Alternatives to a Dog Run

by Jo Chester

    Gone are the days when dogs ran free both on and off the family's property. However, for some dogs and for some families, a run or kennel is not the best option for long-term use, and no dog deserves to be tied, alone in the yard, for any length of time. Fortunately, alternatives to dog runs exist. Dog trolleys, fences, dog parks and even doggy daycare provide many alternatives to dog runs.

    Not all dogs need a kennel or a run in which to exercise. Small dogs and toy dogs might be able to get enough exercise chasing a foam rubber ball inside the home or by getting one or more walk each day. Medium-size dogs can benefit from two long walks, but younger dogs and active dogs typically require at least one good run that lasts from 30 to 90 minutes based on age, breed, body type or the job for which they were bred to perform. Dogs that have high amounts of energy or that require a great deal of energetic exercise should have a place in which they can safely run free.

    Dogs with medium energy requirements can benefit from a trolley that is strung between two trees or posts. Trolley kits are available at most pet superstores or can be ordered online. Trolleys offer the dog more space to run in; in addition, they are also relatively unobtrusive and inexpensive, which can be of benefit to the owner.
    The leash used for a dog trolley should allow the dog sufficient freedom of movement to sit or to lie down, but it should not be long enough to permit the dog to get tangled. Nor should a trolley be placed near a fence or other hazards. According to the LA/SPCA, it is important to use a leather or nylon harness--rather than a choke collar--to avoid serious accident. Because dogs are unable to protect themselves by fleeing danger when attached to a trolley, trolleys are best used under supervision or in conjunction with a fence.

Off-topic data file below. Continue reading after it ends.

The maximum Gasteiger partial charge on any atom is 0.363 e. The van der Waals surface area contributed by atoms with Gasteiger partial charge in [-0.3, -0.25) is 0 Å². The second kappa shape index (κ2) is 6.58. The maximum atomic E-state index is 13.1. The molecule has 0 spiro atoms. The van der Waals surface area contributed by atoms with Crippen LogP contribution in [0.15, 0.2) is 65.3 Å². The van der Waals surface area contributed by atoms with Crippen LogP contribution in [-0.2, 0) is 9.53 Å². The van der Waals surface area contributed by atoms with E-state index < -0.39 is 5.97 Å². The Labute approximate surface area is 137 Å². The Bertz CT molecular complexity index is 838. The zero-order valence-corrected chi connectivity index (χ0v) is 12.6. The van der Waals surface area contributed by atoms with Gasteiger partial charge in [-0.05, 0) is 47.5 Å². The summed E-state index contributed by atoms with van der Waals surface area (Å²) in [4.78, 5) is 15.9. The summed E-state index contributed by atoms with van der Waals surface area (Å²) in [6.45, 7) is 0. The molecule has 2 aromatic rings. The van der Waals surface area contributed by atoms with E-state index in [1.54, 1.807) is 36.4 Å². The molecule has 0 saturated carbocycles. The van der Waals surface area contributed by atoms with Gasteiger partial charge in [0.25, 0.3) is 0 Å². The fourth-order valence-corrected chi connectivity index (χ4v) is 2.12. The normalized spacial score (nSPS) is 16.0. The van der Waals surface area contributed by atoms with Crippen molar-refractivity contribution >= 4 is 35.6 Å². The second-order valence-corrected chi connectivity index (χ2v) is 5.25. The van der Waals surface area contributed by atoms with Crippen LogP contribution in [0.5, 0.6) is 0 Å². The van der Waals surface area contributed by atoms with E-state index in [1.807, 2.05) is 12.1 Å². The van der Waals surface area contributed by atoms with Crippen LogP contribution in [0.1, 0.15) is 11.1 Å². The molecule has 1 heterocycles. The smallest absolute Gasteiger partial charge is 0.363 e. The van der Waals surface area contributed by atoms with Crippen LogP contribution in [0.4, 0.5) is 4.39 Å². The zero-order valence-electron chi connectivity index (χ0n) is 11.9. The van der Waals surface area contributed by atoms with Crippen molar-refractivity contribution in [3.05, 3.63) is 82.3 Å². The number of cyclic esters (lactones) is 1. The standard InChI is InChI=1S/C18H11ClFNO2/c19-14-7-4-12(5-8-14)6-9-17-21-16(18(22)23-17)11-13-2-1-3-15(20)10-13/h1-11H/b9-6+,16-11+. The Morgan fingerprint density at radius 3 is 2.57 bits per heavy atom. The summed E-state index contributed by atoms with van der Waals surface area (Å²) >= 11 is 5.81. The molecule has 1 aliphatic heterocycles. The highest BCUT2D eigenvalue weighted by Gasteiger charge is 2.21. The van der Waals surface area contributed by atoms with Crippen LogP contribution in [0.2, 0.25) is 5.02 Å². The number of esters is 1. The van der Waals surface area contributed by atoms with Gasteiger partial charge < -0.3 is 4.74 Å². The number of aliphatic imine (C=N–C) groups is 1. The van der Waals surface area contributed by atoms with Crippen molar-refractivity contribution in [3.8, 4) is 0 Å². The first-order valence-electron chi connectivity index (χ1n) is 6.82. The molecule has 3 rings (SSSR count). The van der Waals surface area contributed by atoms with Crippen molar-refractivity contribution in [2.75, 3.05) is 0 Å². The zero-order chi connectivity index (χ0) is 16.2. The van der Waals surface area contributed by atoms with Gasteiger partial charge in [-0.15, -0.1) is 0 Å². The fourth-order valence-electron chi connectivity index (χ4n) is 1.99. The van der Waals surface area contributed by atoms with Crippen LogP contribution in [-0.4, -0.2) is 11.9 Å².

Fences should be chosen to suit the landscape, the breed of dog, local laws and the owner's budget. It is best to consult with a professional builder to determine which kind of fence is best for your needs. Electronic fences are excellent tools, but they only contain your dog inside the property and do not keep other threats outside the property. In addition, some breeds of dogs are able to ignore the shock provided by the fence and can leave the property.

    If trolleys and fences are not viable options, it might be necessary to consider off-property alternatives. Many areas have dog parks available for public use during certain times of the week, and many of these dog parks are free. Individuals with small breeds should take care to find dog parks with areas that are separate from large dogs, and individuals with certain breeds must be aware that their dogs might not be welcome. Doggy daycare and pet sitters are also alternatives, but such alternatives might be too expensive.

    About the Author

    Jo Chester has been a professional writer and editor for more than a decade. She holds a Master of Arts in professional writing. Chester specializes in dog-related subjects and is a registered agent for Onofrio Dog Show Superintendents. She is also a certified dog trainer and has stewarded at numerous dog shows.

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